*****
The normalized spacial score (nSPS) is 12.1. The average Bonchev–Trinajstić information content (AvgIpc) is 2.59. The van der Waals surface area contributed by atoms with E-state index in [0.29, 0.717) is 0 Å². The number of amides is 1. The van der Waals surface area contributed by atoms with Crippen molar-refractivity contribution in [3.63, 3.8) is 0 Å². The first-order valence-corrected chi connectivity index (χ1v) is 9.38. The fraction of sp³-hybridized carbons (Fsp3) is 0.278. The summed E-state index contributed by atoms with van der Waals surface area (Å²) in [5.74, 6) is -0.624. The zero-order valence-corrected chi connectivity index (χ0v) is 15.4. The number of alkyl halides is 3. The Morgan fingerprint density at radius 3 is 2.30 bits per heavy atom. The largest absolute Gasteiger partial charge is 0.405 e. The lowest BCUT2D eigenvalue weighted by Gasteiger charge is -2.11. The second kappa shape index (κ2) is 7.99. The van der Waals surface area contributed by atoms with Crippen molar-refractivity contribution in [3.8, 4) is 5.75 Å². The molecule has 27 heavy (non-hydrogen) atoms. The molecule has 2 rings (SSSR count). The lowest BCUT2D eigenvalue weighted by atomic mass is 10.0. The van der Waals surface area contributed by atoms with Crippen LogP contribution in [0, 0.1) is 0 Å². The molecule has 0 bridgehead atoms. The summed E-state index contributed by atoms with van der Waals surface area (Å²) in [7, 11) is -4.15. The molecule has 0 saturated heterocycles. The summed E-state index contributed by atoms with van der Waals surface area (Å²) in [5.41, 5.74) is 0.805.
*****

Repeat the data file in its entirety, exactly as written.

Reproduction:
The normalized spacial score (nSPS) is 12.1. The average Bonchev–Trinajstić information content (AvgIpc) is 2.59. The van der Waals surface area contributed by atoms with E-state index in [0.29, 0.717) is 0 Å². The number of amides is 1. The van der Waals surface area contributed by atoms with Crippen molar-refractivity contribution in [3.63, 3.8) is 0 Å². The first-order valence-corrected chi connectivity index (χ1v) is 9.38. The fraction of sp³-hybridized carbons (Fsp3) is 0.278. The summed E-state index contributed by atoms with van der Waals surface area (Å²) in [5.74, 6) is -0.624. The zero-order valence-corrected chi connectivity index (χ0v) is 15.4. The number of alkyl halides is 3. The Morgan fingerprint density at radius 3 is 2.30 bits per heavy atom. The largest absolute Gasteiger partial charge is 0.405 e. The lowest BCUT2D eigenvalue weighted by Gasteiger charge is -2.11. The second kappa shape index (κ2) is 7.99. The van der Waals surface area contributed by atoms with Crippen molar-refractivity contribution in [3.8, 4) is 5.75 Å². The molecule has 27 heavy (non-hydrogen) atoms. The molecule has 2 rings (SSSR count). The lowest BCUT2D eigenvalue weighted by atomic mass is 10.0. The van der Waals surface area contributed by atoms with Crippen LogP contribution in [0, 0.1) is 0 Å². The molecule has 0 bridgehead atoms. The summed E-state index contributed by atoms with van der Waals surface area (Å²) in [7, 11) is -4.15. The molecule has 0 saturated heterocycles. The summed E-state index contributed by atoms with van der Waals surface area (Å²) in [5.41, 5.74) is 0.805.